Traveling abroad can be an exciting event or a chore, and how you view it depends not only on your attitude, but also on whether your travel is for vacation or for business. Regardless, even a trip you are looking forward to can turn into a nightmare if some things start to unravel. While no one can be prepared for every eventuality, there are some steps you can take to cover the most common inconveniences you may encounter, which can make all the difference between a routine trip being a fun one, or one you want to forget as soon as possible. This list is not exhaustive, but does cover some foreign travel tips that I always employ. Some are common sense, others I learned through experience, but regardless, over time I have often found myself being thankful for having paid attention to these things before starting out on my vacation or business trip.
Some basic tips for overseas travel to improve your travel experience:
1. Make a comprehensive packing list that covers everything you might possibly want to take on a trip. You won’t need all these things on every trip (for instance, you would probably back very differently for a tropical beach vacation than you would for a business trip to London), but by having everything in a single list, you can pick and choose what you need. Your list will likely grow over time as you think of more things that came in useful in different trips, but having everything in one list helps you make sure that you don’t forget anything you need.
2. Carry a simple first aid kit and some basic medicines with you. I have been very glad more than once to have had Tylenol or digestive tablets handy. If you are traveling to the tropics, check with your doctor whether it is advisable to take malaria medicines. If yes, remember to start taking them as recommended. It is also useful to get your doctor to prescribe a course of antibtiotics such as Cipro if you are traveling to developing countries. Has helped me more than once with food-borne stomach ailments.
3. Carry photocopies of all your essential documents in a separate place from your originals. Also scan all these documents (including your passport with any relevant visa pages) and upload them to your email account so you have access to them anywhere there is internet.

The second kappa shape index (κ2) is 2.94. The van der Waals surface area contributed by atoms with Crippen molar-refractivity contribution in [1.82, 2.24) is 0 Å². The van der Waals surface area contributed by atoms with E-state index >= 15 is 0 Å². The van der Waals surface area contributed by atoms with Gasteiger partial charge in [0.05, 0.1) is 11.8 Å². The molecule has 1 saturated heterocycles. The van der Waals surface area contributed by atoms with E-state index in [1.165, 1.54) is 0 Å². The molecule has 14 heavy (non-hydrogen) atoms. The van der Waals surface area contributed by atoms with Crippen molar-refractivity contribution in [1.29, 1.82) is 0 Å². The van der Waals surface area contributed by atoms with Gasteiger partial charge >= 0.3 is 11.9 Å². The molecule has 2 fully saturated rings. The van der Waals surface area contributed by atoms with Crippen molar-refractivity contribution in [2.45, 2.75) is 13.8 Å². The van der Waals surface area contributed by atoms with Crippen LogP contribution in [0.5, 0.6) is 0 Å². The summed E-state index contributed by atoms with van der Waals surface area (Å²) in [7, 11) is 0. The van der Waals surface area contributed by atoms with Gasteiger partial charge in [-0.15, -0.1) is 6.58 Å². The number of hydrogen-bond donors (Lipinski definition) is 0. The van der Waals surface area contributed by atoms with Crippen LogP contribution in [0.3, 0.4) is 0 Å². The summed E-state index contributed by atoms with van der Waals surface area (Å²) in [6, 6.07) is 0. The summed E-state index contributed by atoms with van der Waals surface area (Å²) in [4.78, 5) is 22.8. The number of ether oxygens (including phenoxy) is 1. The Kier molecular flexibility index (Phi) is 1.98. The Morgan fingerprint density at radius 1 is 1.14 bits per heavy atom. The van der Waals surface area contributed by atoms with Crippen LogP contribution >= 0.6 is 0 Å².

4. Make sure your passport is at least six months away from expiry. Many people discover at the airline check-in counter that they are not allowed to board because they are within the 6 month limit. Just having an unexpired passport is not enough these days for many destinations.
5. Take an empty water bottle. You can fill it after you get past the security lines. In some cases, you will not be allowed to carry water into the plane, but you can still fill up once you’re inside. This allows you to stay hydrated better during long flights, which makes your flight more comfortable.
6. Take eye shades with you. I find that putting them on helps me to sleep better during flights. Few airlines give them out these days, so hold on to them if you do get complementary ones from the airline.
7. When you’re in line for check-in, take out your valuables etc from your pockets before you reach the front of the line. Put everything in the side pockets of your carry on. That speeds things up when you pass through security.
8. Use a neck pouch to carry your travel documents and some cash. Keep it tucked underneath your shirt until you need access to your documents. This gives you greater security in crowded environments as well as ready access to your documents.